L Train Crisis? Let’s Get Real; It’s Mostly Hype | chelseanow.com

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L Train Crisis? Let’s Get Real; It’s Mostly Hype

A volunteer for Transportation Alternatives this past winter advocating at Union Square for his group’s “PeopleWay” plan for 14 St. during the coming L train shutdown in Manhattan. The writer claims that during recent community workshops at which the issue was discussed, TransAlt “seeded” tables with its members, who selectively jotted down suggestions that jibed with the plan. Photo courtesy The Villager.

A volunteer for Transportation Alternatives this past winter advocating at Union Square for his group’s “PeopleWay” plan for 14th St. during the coming L train shutdown in Manhattan. The writer claims that during recent community workshops at which the issue was discussed, TransAlt “seeded” tables with its members, who selectively jotted down suggestions that jibed with the plan. Photo courtesy The Villager.

BY JOHN WETHERHOLD | The closure of the L train is indeed a huge problem if you live in Brooklyn. Not so much In Manhattan.

Extremist groups — who want to achieve a vision that only they want — take advantage of this supposed “crisis” to promote a radical agenda. Are they part of the city government? I think not. We saw that in the recent workshops that were organized by the local politicians. The workshops’ format was not a presentation or facts but a phony discussion of major changes that could take place on 14th St.

The role of Transportation Alternatives (transalt.org) in pushing its “PeopleWay” plan should be of major concern to all who want their voices to be heard. This group had salted the tables with their members, of course, who want to throttle or eliminate all traffic on the street, and they presented alternatives that reflected their own views. At each table, notes were recorded on all of the comments on bicycles and pedestrian malls — on other suggestions, not at all.

Borough President Gale Brewer, Assemblymember Deborah Glick and state Senator Brad Hoylman should not have allowed the participants to be treated this way. The answers that come out of this process are foreordained and do not reflect the views of the residents and taxpayers of the Village.

The real increase in traffic, in terms of buses and cars — including taxis — that this plan would cause are not known. Numbers were batted about, including 50,000 riders on the L train in Manhattan, but no one really knows if these counts are correct. They are designed to put people in a panic mode. Something must be done.

We should prioritize traffic on the basis of velocity, capacity and density. No Select Bus Service is needed. Here are some ideas:

First, replace all buses with stairs with fast-loading low-entry buses.

Second, bring traffic agents back from ticketing to traffic direction at key intersections.

Third, put bus dispatchers on 14th St. routes.

Fourth, increase the frequency of buses on 14th St. route — but, again, not Select Bus Service.

Fifth, for the duration of the extra-ridership period, eliminate all street fairs, holiday markets and similar uses that impede pedestrian or vehicular traffic.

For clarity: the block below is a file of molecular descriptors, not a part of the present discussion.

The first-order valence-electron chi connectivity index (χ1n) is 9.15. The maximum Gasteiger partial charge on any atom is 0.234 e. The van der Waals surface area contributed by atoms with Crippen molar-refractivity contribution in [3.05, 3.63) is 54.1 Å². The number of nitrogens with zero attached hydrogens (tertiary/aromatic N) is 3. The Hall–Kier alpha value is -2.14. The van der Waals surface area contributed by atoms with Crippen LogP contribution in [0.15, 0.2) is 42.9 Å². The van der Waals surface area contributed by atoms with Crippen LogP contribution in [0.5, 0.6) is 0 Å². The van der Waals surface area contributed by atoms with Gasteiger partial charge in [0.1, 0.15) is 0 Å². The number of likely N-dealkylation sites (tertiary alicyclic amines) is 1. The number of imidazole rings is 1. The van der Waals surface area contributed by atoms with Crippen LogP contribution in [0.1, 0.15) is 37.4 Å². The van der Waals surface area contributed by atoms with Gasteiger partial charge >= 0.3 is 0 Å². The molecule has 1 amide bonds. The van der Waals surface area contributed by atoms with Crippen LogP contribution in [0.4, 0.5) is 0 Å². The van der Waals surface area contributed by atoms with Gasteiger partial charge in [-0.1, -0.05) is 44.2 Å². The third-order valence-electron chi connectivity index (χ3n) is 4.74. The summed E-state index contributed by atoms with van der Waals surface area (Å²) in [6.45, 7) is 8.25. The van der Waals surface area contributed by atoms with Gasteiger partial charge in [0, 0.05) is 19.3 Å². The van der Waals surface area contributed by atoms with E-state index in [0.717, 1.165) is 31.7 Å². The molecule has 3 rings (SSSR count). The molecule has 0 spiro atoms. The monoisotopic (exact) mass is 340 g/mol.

Sixth, close the following streets to reduce cross traffic: University Place between 13th and 14th Sts.; Union Square West between 17th and 14th Sts.; Irving Place between 15th and 14th Sts.

Seventh, do not allow left turns at major avenues, except for emergency vehicles and buses.

These suggestions should allow traffic and buses to flow easily. The problem with Select Service Buses is that they demand a dedicated lane that cannot be used for parking or delivery for businesses. It throttles the street traffic. If that happens, the parking will spill over to residential streets. Of course, eliminating traffic on 14th St. will create a traffic crisis on the parallel streets. This plan to close 14th St. is both impractical and harmful to the residents and taxpayers in this corridor.

Our local politicians who are pushing this or some version of it have a great deal of contempt for the “sheeple.” They seem driven by visions and ideas that come from ideology not practical experience. Another amusing aspect to this is that these people represent these changes as temporary. If anyone believes that, I have a bridge to sell you.

None of the larger pieces fit together. The mayor wants to increase density. The Department of Transportation (DOT) is throttling traffic on the major avenues. The governor is defunding mass transit.

Meanwhile, people are avoiding the subways as undesirable and unreliable. Buses on these deliberately crowded avenues are slow. More and more, average people are using services like Uber (approved by the City Council) and Lyft.

The answer from the ideologues is to remove all traffic, so no one has any choice about how to get around; congestion is deliberately created. This passive-aggressive approach is designed to make people give up on using cars at all. It won’t work and DOT should stop trying. The only thing we will face with these proposals is misery for the average taxpaying resident of this area. The “PeopleWay” plan should not move forward.

Wetherhold is a W. 13th St. resident.